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Six Steps to Become a Finisher

by Ryan Anderson

on 26 June, 2015

Is this a good time?

If you’re reading this when you should be finishing that brief, then we need to talk.

Are you a creative, smart person, who can perform remarkably well in the early stages of a project, but once you get deep enough into it you find your wheels spinning? Do you find that yourself looking for excuses to do anything but finish what you started? And while you work, do you find yourself constantly interrupting your flow with a spate of distractions?

Science is showing that one of the biggest obstacles to finishing tasks is impulsivity. When we think of impulsive people, we might imagine someone strung out on drugs or splurging on $500 Hermès beach towels. But even seemingly innocuous impulses — like that itch you have right now to check your phone, email, Facebook, or Twitter — can hurt our performance and keep us from achieving our goals.

What is impulsivity and how does it affect you?

The classic impulse test was developed in the 60s: give a child a marshmallow, tell her she’ll get another one if she waits to eat it, and watch how long she can resist the sugary temptation.

The whole set-up was ridiculously simple, but it was found that when these kids grew up, the number of seconds they waited before slurping up the marshmallow correlated to higher SAT scores, better social and emotional coping in adolescence, higher educational achievement, and less drug use.

In short: kids who showed they could control their impulses became adults who achieved their goals.

Even if your discerning adult palate can’t get jazzed about marshmallows, the same principle applies to the wheedling temptations that worm their way into your brain when you’re trying to do something important.

Think you’re immune? Scholars put together a team to keep track of interruptions at work. They found that on average we’re interrupted every three minutes — and half of these interruptions are self-inflicted. This is the same impulsivity shown by mallow-gobbling infants. Some of those kids went the full fifteen minutes before they ate their marshmallow — the typical worker gives in to her temptations in about six.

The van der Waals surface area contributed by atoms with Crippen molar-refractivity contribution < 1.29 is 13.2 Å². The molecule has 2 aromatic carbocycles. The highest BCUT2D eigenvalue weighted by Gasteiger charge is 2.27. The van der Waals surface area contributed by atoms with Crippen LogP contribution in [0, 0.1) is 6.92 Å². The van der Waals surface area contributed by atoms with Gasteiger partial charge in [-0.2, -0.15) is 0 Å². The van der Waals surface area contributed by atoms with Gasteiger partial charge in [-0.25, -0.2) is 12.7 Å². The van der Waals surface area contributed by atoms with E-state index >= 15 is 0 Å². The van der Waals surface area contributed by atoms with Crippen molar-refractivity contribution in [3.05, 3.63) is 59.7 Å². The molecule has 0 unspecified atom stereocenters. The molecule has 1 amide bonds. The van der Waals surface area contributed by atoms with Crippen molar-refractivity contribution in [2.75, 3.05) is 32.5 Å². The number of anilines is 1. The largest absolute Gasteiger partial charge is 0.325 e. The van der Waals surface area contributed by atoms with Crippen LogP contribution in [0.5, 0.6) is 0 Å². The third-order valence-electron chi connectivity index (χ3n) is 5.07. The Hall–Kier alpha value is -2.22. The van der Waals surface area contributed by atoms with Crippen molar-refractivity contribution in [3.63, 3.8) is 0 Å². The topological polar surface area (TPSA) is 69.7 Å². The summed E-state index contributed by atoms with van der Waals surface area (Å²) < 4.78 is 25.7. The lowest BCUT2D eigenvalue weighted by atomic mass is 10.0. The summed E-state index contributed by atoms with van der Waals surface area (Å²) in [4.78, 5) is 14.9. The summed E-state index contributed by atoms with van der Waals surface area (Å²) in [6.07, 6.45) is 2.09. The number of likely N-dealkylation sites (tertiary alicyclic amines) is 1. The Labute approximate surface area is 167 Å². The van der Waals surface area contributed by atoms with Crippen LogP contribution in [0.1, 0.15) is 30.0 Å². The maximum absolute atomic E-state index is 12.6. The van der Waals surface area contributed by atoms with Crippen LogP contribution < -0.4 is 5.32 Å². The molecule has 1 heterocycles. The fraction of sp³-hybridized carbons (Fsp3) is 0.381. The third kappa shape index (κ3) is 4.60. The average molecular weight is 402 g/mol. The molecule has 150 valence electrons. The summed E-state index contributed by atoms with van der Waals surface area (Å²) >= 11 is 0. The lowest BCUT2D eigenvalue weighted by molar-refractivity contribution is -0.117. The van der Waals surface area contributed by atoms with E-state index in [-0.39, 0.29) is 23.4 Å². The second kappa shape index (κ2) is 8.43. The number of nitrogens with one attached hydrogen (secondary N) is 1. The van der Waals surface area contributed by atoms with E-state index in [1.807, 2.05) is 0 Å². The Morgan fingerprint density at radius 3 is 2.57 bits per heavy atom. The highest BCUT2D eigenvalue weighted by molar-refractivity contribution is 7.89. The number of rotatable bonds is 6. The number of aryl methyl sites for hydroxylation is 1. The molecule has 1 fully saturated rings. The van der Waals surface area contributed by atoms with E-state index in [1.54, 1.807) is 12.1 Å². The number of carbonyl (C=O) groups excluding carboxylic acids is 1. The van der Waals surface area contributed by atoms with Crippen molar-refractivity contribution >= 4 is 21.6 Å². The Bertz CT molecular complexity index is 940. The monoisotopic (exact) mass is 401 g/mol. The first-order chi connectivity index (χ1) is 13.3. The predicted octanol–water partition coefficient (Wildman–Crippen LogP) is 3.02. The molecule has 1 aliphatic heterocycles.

These interruptions might be getting up for coffee or a snack, rapidly switching between different tasks, or heading out to interrupt someone else. And our technology is always eager to feed our inexhaustible hunger for distractions (like when the sidebars tout “This child went swimming with sharks and got a nosebleed. You won’t believe what happened next!”).

The impulse toward self-interruption doesn’t happen in our fully conscious, controlled mind. If it did, we would always make the rational decision to continue focusing on our work, take advantage of our flow, and either save that shark story for later or ignore the click-bait.

But we don’t, because the impulse to interrupt ourselves is buried deep in our automatic, nonconscious thought. Fortunately, scientists are uncovering techniques to help us deal with it, and retrain our brains into goal-achievers. Read below for 5 ways to become a finisher!

1. Imagine the future — in detail

Is your future success so present you can taste it?

The problem with distracting impulses is that our brain prioritizes the pleasure we can get immediately over the more abstract and theoretical pleasure we will get from a job well-done, some time in the future. This means the best tool in fighting these impulses might be a good imagination.

Imagine the reward of achieving your current goal as vividly as possible, using all of your senses. How will it feel to send off the final draft or win the case? And without beating yourself up, let your imagination be vivid and present about the possible negative future outcomes you’ll experience if you constantly submit to your impulses. This might be the anxiety you’ll feel next week if you still don’t have this report finished; or it could be the health problems you’ll face if you’re constantly leaving the desk for a smoke-breaks.

Most brains engage in “delay discounting,” a process of ignoring or downplaying future consequences of our current actions. Using our imaginations to make the future more palpable can help direct our daily behavior away from destructive impulses.

2. Pre-commit!

Willpower is notoriously shifty. You think you’ve made up your mind to never again eat a double-fried bacon-cheese quarter-pounder and then after a hard day you suddenly come-to surrounded by ketchup stains and a bacon-bliss glaze in your eye.

One way to siphon some of the heavy lifting away from your scrawny willpower is through a pre-commitment plan, which makes your favorite self-distracting vices more difficult to engage in. Do you have to read a pile of downloaded documents and know you’ll be tempted to check Facebook? Move to a space without internet. Get software that blocks certain sites for chunks of time.